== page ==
Argentina. President Mauricio Macri won a major success in the congressional elections on October 22 when his center-right coalition Cambiemos (“Let’s change”) won in five of the country’s most popular electoral districts (the city and province of Buenos Aires, Córdoba, Santa Fé and Mendoza). In total, Cambiemos won in 13 of the country’s 24 electoral districts, which no government has done since the mid-1980s. Most important was the victory in the province of Buenos Aires, where the coalition’s candidate defeated President Cristina Kirchner (2007–15). Her party The Justice Party (Partido Justicialista, PJ) only managed to win in the sparsely populated Fire Land, Chubut, Río Negro and San Luis.
According to Countryaah.com, Kirchner’s defeat came as no surprise. Her popularity figures have dropped dramatically as accusations against several of her former ministers on corruption have increased in scope. Among these were deputies Julio de Vido, Kirchner’s planning minister, who was deprived of his immunity on October 17, accused of embezzling $ 15.2 million. Shortly after the election, Prosecutor Alejandra Gils Carbó also announced his departure at the end of the year. She was also accused of corruption and was closely associated with Kirchner during her time as president. At the same time as the government coalition’s position in Congress improved, it did not have a majority when the new congress was convened on December 10 – for it took 22 seats in the Chamber of Deputies and 12 in the Senate.
The election campaign was eclipsed by the disappearance of political activist Santiago Maldonado in August. In the middle of October, a body was found in a river in the province of Chubut, which just two days before the election turned out to be the missing one. Maldonado was involved in the indigenous people’s struggle for rights in the area and disappeared in connection with violent clashes with police near the site where the body was found.
Strikes and demonstrations also pushed the government during the year, especially a major manifestation in Buenos Aires in August, organized by the trade union organization CGT, which is closely linked to the Peronist Party PJ, against what the protesters called neoliberal labor market policy.
In April, almost an area of 10 million hectares hit the Paraná River in Argentina’s economic heart, with a quarter of the country’s agriculture and livestock farming as the river flooded over its banks due to intense rain. About fifty people perished. The worst affected were the provinces of La Pampa, Buenos Aires, Santa Fé and Córdoba.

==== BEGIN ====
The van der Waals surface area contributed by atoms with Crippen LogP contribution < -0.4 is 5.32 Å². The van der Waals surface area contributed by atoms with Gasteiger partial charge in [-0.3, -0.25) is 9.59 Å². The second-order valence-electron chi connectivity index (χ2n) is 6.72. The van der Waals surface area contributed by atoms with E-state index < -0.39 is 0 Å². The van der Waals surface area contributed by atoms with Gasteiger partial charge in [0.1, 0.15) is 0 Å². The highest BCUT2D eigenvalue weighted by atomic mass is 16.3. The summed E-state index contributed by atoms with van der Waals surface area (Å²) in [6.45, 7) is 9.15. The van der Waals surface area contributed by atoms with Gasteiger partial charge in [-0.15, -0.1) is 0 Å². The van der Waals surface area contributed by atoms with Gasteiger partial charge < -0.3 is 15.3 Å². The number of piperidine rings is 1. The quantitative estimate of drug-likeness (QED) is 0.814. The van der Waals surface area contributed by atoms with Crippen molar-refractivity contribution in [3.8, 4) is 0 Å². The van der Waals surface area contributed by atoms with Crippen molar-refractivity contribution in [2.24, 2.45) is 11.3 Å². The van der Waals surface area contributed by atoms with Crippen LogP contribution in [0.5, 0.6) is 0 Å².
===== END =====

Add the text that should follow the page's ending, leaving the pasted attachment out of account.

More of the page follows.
Over one million covid cases in Argentina
Argentina has had a total of over one million cases of covid-19. In the last 24 hours alone, almost 13,000 new cases of the disease have been reported and 451 new deaths. This means that over 26,700 people have died in covid-19 in Argentina. The increase is taking place despite the fact that a number of restrictions are still in force to prevent the further spread of infection.
Protests against the government’s corona strategy
Thousands of people gather in Buenos Aires and several other major cities to protest the government’s corona strategy and the severe consequences of the restrictions on the country’s and citizens’ economies. But there is also great dissatisfaction with a new legal reform (see August 2020) and that accusations of corruption are not investigated. Some of the protesters also believe that schools should be reopened so that parents can return to work. The demonstrations are being held at the same time as figures show that Argentina has had over 900,000 cases of covid-19. It is the sixth highest figure in the world. More than 24,000 people have died from the viral disease.
New talks between IMF and Argentina in November
The IMF now announces that negotiations with Argentina on crisis measures will begin in mid-November. The IMF emphasizes that it is aware that the country is in a difficult situation, where the economy was in crisis even before the corona pandemic broke out, with widespread poverty and high unemployment.
Crisis for the Argentine peso
Argentina and the IMF are negotiating debt relief. IMF chief Kristalina Georgieva now says she does not intend to push too hard during the current crisis. At the same time, Argentina has tried to take measures to maintain the value of the Argentine peso, among other things by issuing new government bonds pegged to the dollar (however, the value has already fallen rapidly). The government has also temporarily reduced export taxes on goods from agriculture, the mining industry and industry in order to bring in foreign currency. According to a source quoted by the Financial Times, Argentina’s foreign exchange reserves have fallen to $ 5 billion.
800,000 cases of covid-19 in Argentina
The number of cases of covid-19 continues to increase, to around 800,000. The capital Buenos Aires and its surroundings are most exposed. Some experts point out that Argentina conducts relatively few tests, which means that the number of cases can be significantly higher than the official figures suggest.